And now for some news from the world of science. Calculating the odds of intelligent life in the universe outside the sphere of our own Earth will be of most interest to SFR authors perhaps, but there are plot bunnies to be found in an item on growing tiny livers in the lab, too. And we may all benefit from a technology that promises the manufacture of a new type of transparent face mask. Read on for more details.
Odds of Sentient Life Better Than 3:2: Scientists have long known that primitive life arose on Earth almost as soon as conditions were stable enough for it some four billion years ago. But the time required for those simple lifeforms to evolve into sentient humans capable of our complex technological civilization required a very long period of time. Given all the factors that affected that journey from no life to sentient life to “advanced civilization,” what are the odds that other such life exists in the universe?
In a paper published this month in the Proceeding of the National Academy of Sciences, David Kipping, an assistant professor in Columbia's Department of Astronomy, uses a statistical technique called Bayesian inference to calculate those odds. Initially, the probabilities fall into four main categories: Life is common and often develops intelligence; life is rare but often develops intelligence; life is common but rarely develops intelligence; and, finally, life is rare and rarely develops intelligence.
Kipping then ran the scenarios against each other using data from the geological and biological record of Earth over and over again. This is the essence of the Bayesian inference method, “to weigh the models against each other,” according to Kipping. In the professor’s analysis, based on carbon-13-depleted zircon deposits, life emerged some 300 million years after formation of the Earth’s oceans, a blink of an eye in geologic time. Given similar conditions, the odds are very good that life would emerge in the same way on other planets.
Whether that life evolves into complex, differentiated and intelligent forms is more difficult to determine, however, given humanity’s late appearance on Earth’s stage. Kipping puts them at somewhere between 3:2 and 50:50. He remains optimistic, however. "The analysis can't provide certainties or guarantees, only statistical probabilities based on what happened here on Earth," Kipping said. "Yet encouragingly, the case for a universe teeming with life emerges as the favored bet. The search for intelligent life in worlds beyond Earth should be by no means discouraged."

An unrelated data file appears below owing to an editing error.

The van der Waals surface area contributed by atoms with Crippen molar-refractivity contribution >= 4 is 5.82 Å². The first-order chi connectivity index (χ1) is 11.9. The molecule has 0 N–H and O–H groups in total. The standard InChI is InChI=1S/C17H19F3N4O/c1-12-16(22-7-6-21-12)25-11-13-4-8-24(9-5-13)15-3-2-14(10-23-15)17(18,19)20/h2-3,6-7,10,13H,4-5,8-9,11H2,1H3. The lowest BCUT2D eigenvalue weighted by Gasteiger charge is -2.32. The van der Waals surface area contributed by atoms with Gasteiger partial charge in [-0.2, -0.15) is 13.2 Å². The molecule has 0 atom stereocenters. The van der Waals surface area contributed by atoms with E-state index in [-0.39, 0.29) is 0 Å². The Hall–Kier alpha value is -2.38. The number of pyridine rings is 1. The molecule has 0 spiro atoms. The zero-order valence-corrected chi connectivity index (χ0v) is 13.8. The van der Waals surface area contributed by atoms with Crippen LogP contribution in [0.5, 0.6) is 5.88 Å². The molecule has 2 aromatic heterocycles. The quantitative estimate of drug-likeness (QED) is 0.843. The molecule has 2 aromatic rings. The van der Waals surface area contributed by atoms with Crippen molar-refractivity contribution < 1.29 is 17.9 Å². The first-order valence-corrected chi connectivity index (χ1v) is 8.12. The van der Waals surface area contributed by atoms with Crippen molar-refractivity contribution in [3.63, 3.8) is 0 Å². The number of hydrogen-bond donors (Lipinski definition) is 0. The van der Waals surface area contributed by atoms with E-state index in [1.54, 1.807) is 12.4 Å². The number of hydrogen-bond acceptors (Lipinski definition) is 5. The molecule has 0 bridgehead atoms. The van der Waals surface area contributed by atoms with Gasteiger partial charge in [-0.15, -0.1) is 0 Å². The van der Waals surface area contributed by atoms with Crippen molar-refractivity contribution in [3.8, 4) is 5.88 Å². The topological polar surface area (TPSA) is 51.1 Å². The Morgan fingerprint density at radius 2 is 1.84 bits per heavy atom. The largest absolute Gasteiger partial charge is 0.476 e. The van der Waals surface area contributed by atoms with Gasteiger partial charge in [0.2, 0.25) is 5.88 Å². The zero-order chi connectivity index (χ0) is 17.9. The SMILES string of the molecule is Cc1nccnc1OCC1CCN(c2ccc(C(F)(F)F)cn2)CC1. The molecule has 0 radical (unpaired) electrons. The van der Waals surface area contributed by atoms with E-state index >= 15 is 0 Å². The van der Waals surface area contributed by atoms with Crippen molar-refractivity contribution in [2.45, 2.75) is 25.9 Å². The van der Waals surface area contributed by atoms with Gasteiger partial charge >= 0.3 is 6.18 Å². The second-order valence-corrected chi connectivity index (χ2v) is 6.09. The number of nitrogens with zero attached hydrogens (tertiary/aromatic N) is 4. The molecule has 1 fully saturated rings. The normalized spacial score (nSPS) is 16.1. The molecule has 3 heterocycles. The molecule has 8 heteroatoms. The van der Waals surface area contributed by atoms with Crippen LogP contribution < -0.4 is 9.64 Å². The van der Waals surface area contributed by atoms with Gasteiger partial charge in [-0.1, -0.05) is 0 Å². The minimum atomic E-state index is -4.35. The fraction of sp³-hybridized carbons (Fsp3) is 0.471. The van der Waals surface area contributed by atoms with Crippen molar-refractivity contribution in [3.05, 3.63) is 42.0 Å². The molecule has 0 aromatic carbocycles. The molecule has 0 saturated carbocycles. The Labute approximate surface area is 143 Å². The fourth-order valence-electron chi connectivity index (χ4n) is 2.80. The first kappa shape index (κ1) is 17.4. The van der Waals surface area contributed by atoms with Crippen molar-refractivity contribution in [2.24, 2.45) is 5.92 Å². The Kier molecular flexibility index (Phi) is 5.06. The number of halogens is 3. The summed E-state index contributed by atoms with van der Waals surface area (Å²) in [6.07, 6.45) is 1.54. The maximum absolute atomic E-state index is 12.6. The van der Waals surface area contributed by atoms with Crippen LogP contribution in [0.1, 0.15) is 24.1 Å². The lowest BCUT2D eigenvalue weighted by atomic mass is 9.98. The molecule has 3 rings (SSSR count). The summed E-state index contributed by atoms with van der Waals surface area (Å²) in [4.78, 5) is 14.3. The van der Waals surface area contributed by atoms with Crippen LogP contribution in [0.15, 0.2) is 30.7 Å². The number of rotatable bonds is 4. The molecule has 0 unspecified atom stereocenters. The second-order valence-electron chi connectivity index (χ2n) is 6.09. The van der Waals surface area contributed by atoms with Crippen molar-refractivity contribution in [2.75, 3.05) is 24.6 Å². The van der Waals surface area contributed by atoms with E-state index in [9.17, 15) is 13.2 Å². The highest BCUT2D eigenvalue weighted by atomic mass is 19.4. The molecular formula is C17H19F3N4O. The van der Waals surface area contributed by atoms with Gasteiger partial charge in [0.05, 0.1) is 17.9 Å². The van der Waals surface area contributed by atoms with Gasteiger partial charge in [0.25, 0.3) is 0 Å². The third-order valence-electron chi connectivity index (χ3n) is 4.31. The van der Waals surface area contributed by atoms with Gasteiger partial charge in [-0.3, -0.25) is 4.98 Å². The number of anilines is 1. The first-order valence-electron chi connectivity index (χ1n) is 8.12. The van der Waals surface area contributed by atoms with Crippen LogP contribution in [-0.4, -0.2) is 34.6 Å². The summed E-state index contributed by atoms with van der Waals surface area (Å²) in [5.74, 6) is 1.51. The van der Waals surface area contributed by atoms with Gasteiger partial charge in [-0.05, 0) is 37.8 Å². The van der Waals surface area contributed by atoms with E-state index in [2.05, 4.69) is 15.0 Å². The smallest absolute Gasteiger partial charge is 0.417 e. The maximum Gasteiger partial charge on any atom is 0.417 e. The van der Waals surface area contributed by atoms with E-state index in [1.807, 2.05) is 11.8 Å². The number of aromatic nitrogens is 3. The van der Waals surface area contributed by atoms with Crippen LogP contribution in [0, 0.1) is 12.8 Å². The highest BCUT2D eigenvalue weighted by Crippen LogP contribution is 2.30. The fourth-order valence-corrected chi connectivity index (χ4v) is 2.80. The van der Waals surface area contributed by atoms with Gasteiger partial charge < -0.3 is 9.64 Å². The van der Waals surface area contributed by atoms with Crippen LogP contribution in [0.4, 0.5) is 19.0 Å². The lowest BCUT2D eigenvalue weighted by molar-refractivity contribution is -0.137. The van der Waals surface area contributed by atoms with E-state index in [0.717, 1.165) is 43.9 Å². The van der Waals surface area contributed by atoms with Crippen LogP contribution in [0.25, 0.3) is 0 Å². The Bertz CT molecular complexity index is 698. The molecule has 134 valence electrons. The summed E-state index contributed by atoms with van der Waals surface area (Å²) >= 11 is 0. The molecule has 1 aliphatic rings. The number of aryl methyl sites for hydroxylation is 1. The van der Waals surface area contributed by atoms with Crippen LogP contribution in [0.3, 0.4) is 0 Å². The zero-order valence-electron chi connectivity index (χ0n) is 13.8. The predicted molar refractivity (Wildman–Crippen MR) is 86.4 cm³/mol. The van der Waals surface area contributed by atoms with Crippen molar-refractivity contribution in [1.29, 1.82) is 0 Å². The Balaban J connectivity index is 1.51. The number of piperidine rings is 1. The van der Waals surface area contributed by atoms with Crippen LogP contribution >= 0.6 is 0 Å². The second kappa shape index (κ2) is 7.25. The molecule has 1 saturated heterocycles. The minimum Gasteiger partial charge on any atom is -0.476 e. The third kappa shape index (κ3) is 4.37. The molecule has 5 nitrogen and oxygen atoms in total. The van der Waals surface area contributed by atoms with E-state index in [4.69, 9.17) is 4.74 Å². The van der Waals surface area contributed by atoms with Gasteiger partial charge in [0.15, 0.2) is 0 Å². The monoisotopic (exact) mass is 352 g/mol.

Tiny Human Livers Transplanted into Rats: Okay, this one sounds like some kind of horror movie plot, but the experiment, performed successfully by scientists at the University of Pittsburgh, may have real benefits for the 40,000 Americans with liver disease, especially the 14,000 waiting for a liver transplant. The scientists converted skin cells donated by human volunteers to stem cells, which can be directed (through the use of hormones and other chemicals) to grow into any type of organ cell in the human body. In this case they were directed to grow into liver cells placed in a “scaffold” of rat tissue stripped of any rat cells, producing livers of a size that could be transplanted into five lab rats specially prepared to receive the tiny, fully functional human livers.
The livers did their jobs as human organs would for four days, using a functioning vascular and bile duct network. At the end of that time, the rats were euthanized and analyzed to determine the results. The organs had secreted urea and bile acids as they should have, though there were problems with blood flow and clotting at the graft sites.
Information for today’s post provided by:
“New study estimates the odds of life and intelligence emerging beyond our planet,” Science Daily, May 18, 2020 https://www.sciencedaily.com/releases/2020/05/200518162639.htm
“Tiny Human Livers Grown in The Lab Have Been Successfully Transplanted Into Rats,” by Peter Dockrill, Science Alert, msn.com https://www.msn.com/en-us/news/technology/tiny-human-livers-grown-in-the-lab-have-been-successfully-transplanted-into-rats/ar-BB14Xy00
“These Transparent Face Masks Might Make You Feel Normal Again,” by Courtney Linder, Popular Mechanics, June 10, 2020 https://www.popularmechanics.com/technology/design/a32823925/transparent-surgical-face-mask/